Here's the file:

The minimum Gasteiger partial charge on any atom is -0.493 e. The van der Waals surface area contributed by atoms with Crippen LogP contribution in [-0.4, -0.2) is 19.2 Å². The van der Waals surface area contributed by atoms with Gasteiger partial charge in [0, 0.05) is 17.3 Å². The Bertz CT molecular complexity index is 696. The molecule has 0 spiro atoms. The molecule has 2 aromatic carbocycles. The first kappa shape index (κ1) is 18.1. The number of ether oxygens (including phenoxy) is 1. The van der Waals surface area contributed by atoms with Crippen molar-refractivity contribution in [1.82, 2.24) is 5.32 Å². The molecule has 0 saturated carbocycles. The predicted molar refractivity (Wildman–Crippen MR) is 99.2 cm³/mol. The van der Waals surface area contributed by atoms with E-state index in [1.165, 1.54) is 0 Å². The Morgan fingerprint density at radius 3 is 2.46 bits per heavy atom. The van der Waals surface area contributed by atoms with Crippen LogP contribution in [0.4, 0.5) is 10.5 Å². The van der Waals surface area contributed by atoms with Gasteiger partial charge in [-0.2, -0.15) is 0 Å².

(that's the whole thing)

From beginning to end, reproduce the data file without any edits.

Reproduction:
The minimum Gasteiger partial charge on any atom is -0.493 e. The van der Waals surface area contributed by atoms with Crippen LogP contribution in [-0.4, -0.2) is 19.2 Å². The van der Waals surface area contributed by atoms with Gasteiger partial charge in [0, 0.05) is 17.3 Å². The Bertz CT molecular complexity index is 696. The molecule has 0 spiro atoms. The molecule has 2 aromatic carbocycles. The first kappa shape index (κ1) is 18.1. The number of ether oxygens (including phenoxy) is 1. The van der Waals surface area contributed by atoms with Crippen molar-refractivity contribution in [1.82, 2.24) is 5.32 Å². The molecule has 0 saturated carbocycles. The predicted molar refractivity (Wildman–Crippen MR) is 99.2 cm³/mol. The van der Waals surface area contributed by atoms with E-state index in [1.165, 1.54) is 0 Å². The Morgan fingerprint density at radius 3 is 2.46 bits per heavy atom. The van der Waals surface area contributed by atoms with Crippen LogP contribution in [0.4, 0.5) is 10.5 Å². The van der Waals surface area contributed by atoms with Gasteiger partial charge in [-0.2, -0.15) is 0 Å².